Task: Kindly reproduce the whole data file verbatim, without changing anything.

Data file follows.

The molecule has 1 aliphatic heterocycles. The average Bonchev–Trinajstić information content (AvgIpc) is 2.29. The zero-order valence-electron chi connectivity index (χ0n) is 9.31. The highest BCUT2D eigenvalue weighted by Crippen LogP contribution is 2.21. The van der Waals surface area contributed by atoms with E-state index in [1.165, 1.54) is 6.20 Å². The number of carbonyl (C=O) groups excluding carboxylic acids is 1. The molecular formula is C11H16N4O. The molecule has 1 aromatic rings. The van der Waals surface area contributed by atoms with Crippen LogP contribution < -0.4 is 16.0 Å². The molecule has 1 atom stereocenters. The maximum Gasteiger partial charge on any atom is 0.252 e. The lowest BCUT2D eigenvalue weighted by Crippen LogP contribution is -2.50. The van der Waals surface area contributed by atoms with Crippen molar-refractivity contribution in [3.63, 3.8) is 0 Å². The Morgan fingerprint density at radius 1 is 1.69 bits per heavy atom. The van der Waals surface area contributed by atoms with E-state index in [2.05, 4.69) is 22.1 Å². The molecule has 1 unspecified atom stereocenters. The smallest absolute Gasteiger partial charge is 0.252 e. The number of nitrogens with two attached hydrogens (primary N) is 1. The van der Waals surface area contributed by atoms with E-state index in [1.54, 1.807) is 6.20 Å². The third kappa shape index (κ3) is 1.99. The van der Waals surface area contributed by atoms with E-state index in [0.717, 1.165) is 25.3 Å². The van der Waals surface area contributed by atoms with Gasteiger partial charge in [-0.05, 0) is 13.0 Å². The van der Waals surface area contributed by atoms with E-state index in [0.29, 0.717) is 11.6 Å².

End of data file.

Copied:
The molecule has 1 aliphatic heterocycles. The average Bonchev–Trinajstić information content (AvgIpc) is 2.29. The zero-order valence-electron chi connectivity index (χ0n) is 9.31. The highest BCUT2D eigenvalue weighted by Crippen LogP contribution is 2.21. The van der Waals surface area contributed by atoms with E-state index in [1.165, 1.54) is 6.20 Å². The number of carbonyl (C=O) groups excluding carboxylic acids is 1. The molecular formula is C11H16N4O. The molecule has 1 aromatic rings. The van der Waals surface area contributed by atoms with Crippen LogP contribution < -0.4 is 16.0 Å². The molecule has 1 atom stereocenters. The maximum Gasteiger partial charge on any atom is 0.252 e. The lowest BCUT2D eigenvalue weighted by Crippen LogP contribution is -2.50. The van der Waals surface area contributed by atoms with Crippen molar-refractivity contribution in [3.63, 3.8) is 0 Å². The Morgan fingerprint density at radius 1 is 1.69 bits per heavy atom. The van der Waals surface area contributed by atoms with E-state index in [2.05, 4.69) is 22.1 Å². The molecule has 1 unspecified atom stereocenters. The smallest absolute Gasteiger partial charge is 0.252 e. The number of nitrogens with two attached hydrogens (primary N) is 1. The van der Waals surface area contributed by atoms with E-state index in [1.54, 1.807) is 6.20 Å². The third kappa shape index (κ3) is 1.99. The van der Waals surface area contributed by atoms with E-state index in [0.717, 1.165) is 25.3 Å². The van der Waals surface area contributed by atoms with Gasteiger partial charge in [-0.05, 0) is 13.0 Å². The van der Waals surface area contributed by atoms with E-state index in [0.29, 0.717) is 11.6 Å².